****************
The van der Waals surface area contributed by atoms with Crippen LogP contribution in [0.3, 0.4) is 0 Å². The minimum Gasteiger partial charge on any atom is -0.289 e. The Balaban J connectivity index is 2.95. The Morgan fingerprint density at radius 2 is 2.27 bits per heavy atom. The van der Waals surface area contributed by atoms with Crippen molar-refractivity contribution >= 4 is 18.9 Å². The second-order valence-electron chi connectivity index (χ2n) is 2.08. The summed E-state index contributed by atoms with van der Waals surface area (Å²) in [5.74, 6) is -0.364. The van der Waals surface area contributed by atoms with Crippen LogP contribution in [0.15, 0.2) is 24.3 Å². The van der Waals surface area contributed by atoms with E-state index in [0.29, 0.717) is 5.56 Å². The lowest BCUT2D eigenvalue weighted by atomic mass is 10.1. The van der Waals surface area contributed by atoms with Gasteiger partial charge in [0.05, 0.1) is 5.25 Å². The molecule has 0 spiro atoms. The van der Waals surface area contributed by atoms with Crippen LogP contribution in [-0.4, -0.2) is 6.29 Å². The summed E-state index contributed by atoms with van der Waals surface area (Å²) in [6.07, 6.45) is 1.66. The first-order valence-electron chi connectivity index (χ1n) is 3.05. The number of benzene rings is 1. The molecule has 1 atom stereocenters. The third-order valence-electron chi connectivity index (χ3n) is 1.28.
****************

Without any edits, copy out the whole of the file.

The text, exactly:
The van der Waals surface area contributed by atoms with Crippen LogP contribution in [0.3, 0.4) is 0 Å². The minimum Gasteiger partial charge on any atom is -0.289 e. The Balaban J connectivity index is 2.95. The Morgan fingerprint density at radius 2 is 2.27 bits per heavy atom. The van der Waals surface area contributed by atoms with Crippen molar-refractivity contribution >= 4 is 18.9 Å². The second-order valence-electron chi connectivity index (χ2n) is 2.08. The summed E-state index contributed by atoms with van der Waals surface area (Å²) in [5.74, 6) is -0.364. The van der Waals surface area contributed by atoms with Crippen LogP contribution in [0.15, 0.2) is 24.3 Å². The van der Waals surface area contributed by atoms with E-state index in [0.29, 0.717) is 5.56 Å². The lowest BCUT2D eigenvalue weighted by atomic mass is 10.1. The van der Waals surface area contributed by atoms with Gasteiger partial charge in [0.05, 0.1) is 5.25 Å². The molecule has 0 spiro atoms. The van der Waals surface area contributed by atoms with Crippen LogP contribution in [-0.4, -0.2) is 6.29 Å². The summed E-state index contributed by atoms with van der Waals surface area (Å²) in [6.07, 6.45) is 1.66. The first-order valence-electron chi connectivity index (χ1n) is 3.05. The number of benzene rings is 1. The molecule has 1 atom stereocenters. The third-order valence-electron chi connectivity index (χ3n) is 1.28.